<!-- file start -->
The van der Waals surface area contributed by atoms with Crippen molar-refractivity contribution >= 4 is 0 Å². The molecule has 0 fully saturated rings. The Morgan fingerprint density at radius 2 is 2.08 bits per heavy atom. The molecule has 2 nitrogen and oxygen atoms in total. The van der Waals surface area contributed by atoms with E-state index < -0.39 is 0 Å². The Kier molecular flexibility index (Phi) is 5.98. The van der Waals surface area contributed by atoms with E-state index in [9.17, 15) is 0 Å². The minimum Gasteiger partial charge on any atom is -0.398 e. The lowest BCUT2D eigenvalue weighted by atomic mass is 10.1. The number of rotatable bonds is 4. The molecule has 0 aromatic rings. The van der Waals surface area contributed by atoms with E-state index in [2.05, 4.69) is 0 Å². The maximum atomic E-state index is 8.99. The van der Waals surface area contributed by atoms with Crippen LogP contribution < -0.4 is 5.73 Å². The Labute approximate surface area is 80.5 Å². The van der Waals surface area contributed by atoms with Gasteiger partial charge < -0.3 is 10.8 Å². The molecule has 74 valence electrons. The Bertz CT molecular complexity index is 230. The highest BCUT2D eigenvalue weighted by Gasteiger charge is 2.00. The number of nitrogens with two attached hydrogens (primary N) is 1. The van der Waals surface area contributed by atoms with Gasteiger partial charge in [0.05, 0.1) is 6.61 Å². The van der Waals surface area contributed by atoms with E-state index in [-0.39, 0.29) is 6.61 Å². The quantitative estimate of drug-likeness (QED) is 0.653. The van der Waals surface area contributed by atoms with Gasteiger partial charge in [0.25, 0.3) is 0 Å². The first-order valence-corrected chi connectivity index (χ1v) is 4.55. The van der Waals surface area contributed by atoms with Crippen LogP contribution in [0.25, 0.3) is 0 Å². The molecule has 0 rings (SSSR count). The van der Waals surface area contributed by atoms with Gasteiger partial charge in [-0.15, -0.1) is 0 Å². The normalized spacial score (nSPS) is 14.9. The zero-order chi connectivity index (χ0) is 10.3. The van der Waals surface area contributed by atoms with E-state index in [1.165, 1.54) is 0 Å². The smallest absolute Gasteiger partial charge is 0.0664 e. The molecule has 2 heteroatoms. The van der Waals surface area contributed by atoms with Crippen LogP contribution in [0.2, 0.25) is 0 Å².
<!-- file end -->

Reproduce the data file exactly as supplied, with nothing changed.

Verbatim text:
The van der Waals surface area contributed by atoms with Crippen molar-refractivity contribution >= 4 is 0 Å². The molecule has 0 fully saturated rings. The Morgan fingerprint density at radius 2 is 2.08 bits per heavy atom. The molecule has 2 nitrogen and oxygen atoms in total. The van der Waals surface area contributed by atoms with E-state index < -0.39 is 0 Å². The Kier molecular flexibility index (Phi) is 5.98. The van der Waals surface area contributed by atoms with E-state index in [9.17, 15) is 0 Å². The minimum Gasteiger partial charge on any atom is -0.398 e. The lowest BCUT2D eigenvalue weighted by atomic mass is 10.1. The number of rotatable bonds is 4. The molecule has 0 aromatic rings. The van der Waals surface area contributed by atoms with E-state index in [2.05, 4.69) is 0 Å². The maximum atomic E-state index is 8.99. The van der Waals surface area contributed by atoms with Crippen LogP contribution < -0.4 is 5.73 Å². The Labute approximate surface area is 80.5 Å². The van der Waals surface area contributed by atoms with Gasteiger partial charge < -0.3 is 10.8 Å². The molecule has 74 valence electrons. The Bertz CT molecular complexity index is 230. The highest BCUT2D eigenvalue weighted by Gasteiger charge is 2.00. The number of nitrogens with two attached hydrogens (primary N) is 1. The van der Waals surface area contributed by atoms with Gasteiger partial charge in [0.05, 0.1) is 6.61 Å². The van der Waals surface area contributed by atoms with E-state index in [-0.39, 0.29) is 6.61 Å². The quantitative estimate of drug-likeness (QED) is 0.653. The van der Waals surface area contributed by atoms with Gasteiger partial charge in [0.25, 0.3) is 0 Å². The first-order valence-corrected chi connectivity index (χ1v) is 4.55. The van der Waals surface area contributed by atoms with Crippen LogP contribution in [0.25, 0.3) is 0 Å². The molecule has 0 rings (SSSR count). The van der Waals surface area contributed by atoms with Gasteiger partial charge in [-0.15, -0.1) is 0 Å². The normalized spacial score (nSPS) is 14.9. The zero-order chi connectivity index (χ0) is 10.3. The van der Waals surface area contributed by atoms with E-state index in [1.165, 1.54) is 0 Å². The smallest absolute Gasteiger partial charge is 0.0664 e. The molecule has 2 heteroatoms. The van der Waals surface area contributed by atoms with Crippen LogP contribution in [0.2, 0.25) is 0 Å².